Another issue is the pull that weaves do once applied to real hair. Be it a glue in or a sew-in, there is an element of a constant pull that gradually thins the hair. Similar to braids that are cornrowed too tight, weaves and wigs that pull on the hairline and the scalp damage the roots and thin the hair. And if you have a sew -in weave in which the cornrows underneath are extremely tight, followed by the pull of the thread of the weave, your hair will recede faster.

(Lala Vasquez's bold side-shave shows visible baldness from weaves.)

Lastly, women who process their hair then apply weaves increase the chances of loss exponentially than those who have natural hair underneath.

To give you an idea of the damage of weaves, I selected some "notables" in this blog to show you that the price of a weave does not matter.

As you can see, over time, if worn too long, weaves cause your real hair, a tragic death.

Please note: This is just a quick entry on weaves and not an in-depth article. There is much that I was not able to fit in this blog, but I encourage everyone else to do their research and find their own facts to add to the pot.

***Added footage! Our white brother in the struggle, Aron, did a documentary on synthetic hair. He focuses on the African-American hair, but this is a worldwide business of black hair. This is very informative. Please, check it out!***

8 ish talking intellectuals holla at a sista:

Aron Ranen said...

Please take a moment to check out my documentary film BLACK HAIR

It is free at youtube. 6 parts including an update from London, England.

It explores the Korean Take-over of the Black Beauty Supply and Hair biz..

The current situation makes it hard to believe that Madame C.J. Walker once ran the whole thing.

I am not a hater, I am a motivator.

Plus I am a White guy who stumbled upon this, and felt it was so wrong I had to make a film about it.

self-funded film, made from the heart.

Can it be taken back?


EcoSoul Intellectual said...

thanks aron. i am adding this to my blog

Reggie said...

I've always found women's fascination with "adding hair" to be rather interesting. After all, I've been shaving my head weekly for close to 25 years now....because it's easier to manage that way. Here women are adding it on and I'm shaving mine off all at the same time. Mind you, I don't knock women that add hair on or question their right to do so; afterall, it's yours as long as you've got the receipt.

brie said...

Gosh! I badly needed to read this! it was recommended to me by Monie over on and it really is a wonderful post!

I'm transitioning back to my natural hair and I decided a weave was the only way for me to go in the meantime. Blogged about this and more recently over on This has really knocked some sense back into my head!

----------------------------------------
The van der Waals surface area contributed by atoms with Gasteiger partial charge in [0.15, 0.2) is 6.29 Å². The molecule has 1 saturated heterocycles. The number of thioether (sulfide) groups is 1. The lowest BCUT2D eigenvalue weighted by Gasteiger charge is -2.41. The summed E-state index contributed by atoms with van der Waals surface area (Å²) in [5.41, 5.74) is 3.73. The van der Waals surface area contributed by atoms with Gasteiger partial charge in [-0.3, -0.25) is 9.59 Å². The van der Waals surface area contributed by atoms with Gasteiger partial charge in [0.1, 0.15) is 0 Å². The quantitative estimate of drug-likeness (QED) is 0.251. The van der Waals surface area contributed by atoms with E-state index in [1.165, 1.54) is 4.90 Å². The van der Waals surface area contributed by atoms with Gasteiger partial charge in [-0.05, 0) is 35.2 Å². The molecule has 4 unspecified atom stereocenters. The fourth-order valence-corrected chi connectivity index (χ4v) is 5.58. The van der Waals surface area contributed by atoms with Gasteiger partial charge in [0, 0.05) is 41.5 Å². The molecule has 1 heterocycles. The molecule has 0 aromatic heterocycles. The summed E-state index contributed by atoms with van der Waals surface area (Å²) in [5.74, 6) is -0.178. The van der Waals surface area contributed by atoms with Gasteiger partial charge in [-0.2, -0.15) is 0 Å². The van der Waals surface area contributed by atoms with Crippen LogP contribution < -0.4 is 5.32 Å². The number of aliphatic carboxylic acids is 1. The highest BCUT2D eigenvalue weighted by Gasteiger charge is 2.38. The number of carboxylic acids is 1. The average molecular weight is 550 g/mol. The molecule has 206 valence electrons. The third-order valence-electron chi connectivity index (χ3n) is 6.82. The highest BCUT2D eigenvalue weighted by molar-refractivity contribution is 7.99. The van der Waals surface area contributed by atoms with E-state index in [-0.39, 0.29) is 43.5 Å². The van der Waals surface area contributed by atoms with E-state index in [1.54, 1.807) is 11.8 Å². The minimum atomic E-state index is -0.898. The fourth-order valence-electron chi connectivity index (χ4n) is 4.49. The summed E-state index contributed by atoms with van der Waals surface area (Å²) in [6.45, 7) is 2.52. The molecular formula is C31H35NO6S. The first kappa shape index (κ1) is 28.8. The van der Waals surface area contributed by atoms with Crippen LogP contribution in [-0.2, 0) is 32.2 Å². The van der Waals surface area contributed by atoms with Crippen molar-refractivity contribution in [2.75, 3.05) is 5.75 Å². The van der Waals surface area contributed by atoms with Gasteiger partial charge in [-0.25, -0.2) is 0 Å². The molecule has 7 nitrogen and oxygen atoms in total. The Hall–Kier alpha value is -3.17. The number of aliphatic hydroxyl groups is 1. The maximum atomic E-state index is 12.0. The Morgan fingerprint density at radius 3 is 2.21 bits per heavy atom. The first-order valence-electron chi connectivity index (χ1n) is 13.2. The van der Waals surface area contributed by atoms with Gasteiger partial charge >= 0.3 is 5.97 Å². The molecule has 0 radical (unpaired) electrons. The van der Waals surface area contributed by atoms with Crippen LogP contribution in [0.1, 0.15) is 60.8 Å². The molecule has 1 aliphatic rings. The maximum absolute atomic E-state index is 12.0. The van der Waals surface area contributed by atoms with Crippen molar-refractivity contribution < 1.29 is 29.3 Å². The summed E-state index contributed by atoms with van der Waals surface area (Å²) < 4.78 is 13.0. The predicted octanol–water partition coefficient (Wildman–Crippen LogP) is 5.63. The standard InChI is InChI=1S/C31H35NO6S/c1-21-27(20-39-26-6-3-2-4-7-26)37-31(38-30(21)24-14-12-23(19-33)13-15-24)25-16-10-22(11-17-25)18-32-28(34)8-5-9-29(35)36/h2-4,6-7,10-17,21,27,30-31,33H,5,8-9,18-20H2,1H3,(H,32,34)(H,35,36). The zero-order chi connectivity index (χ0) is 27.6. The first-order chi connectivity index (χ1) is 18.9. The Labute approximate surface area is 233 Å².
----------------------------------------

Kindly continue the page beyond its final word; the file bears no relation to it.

EcoSci said...

brie, thank you for your kind words and i wish you all the well on your journey back to natural. it is unfortunate that black women feel like they have to subject themselves to damn near torture to "look acceptable" in this society.

just talked to an indian colleague who said that in india, it is the thing to get a japanese perm. i never heard of it and she told me it was the bone straight look.

wow, we all got it bad.

ayankha said...

Whew, that was heavy. I'm glad you clarifyed MCJW's contribution to Black hair care.

I wonder how Black hair was measured over a the decades? The researcher in me is itching to find out. Also, I wonder just how much diet and lifestyle play a role in hair health?

OMG @ the nasty weave pics and bals photos. Even when I wore synthetic hair back in the day for my braids, I just could not do the real hair thing. It's something about having someone else's hair in mine that just doesn't sit well with me. Maybe it's something about receiving their energy or my desire to not have 'used' hair on my head (vs new hair). After saying that, I wonder if I'd feel this way if I needed an organ or body part- but then again I'm watching one of those scary foreign horror flicks where the woman's eye transplant is making her worlds intersect with the previous owner.

Anyways, this was a good post. And thanks for adding the video. I'm only on Part 1 but it is some good info. Thanks for sharing.

EcoScI said...

Ayankha, thanks for the comments. I didn't realize hair was so important until I started blogging about it. This is the most response I get from black women. There is something that is so spiritual about hair that we are seriously missing. I wonder if putting someone else's hair on your head is linked to insanity or as you put it, crossing dimensions. I think so, hair still has its DNA in it, and that is the story to everyone, their DNA.

Unknown said...

That Fake hair is also very ugly.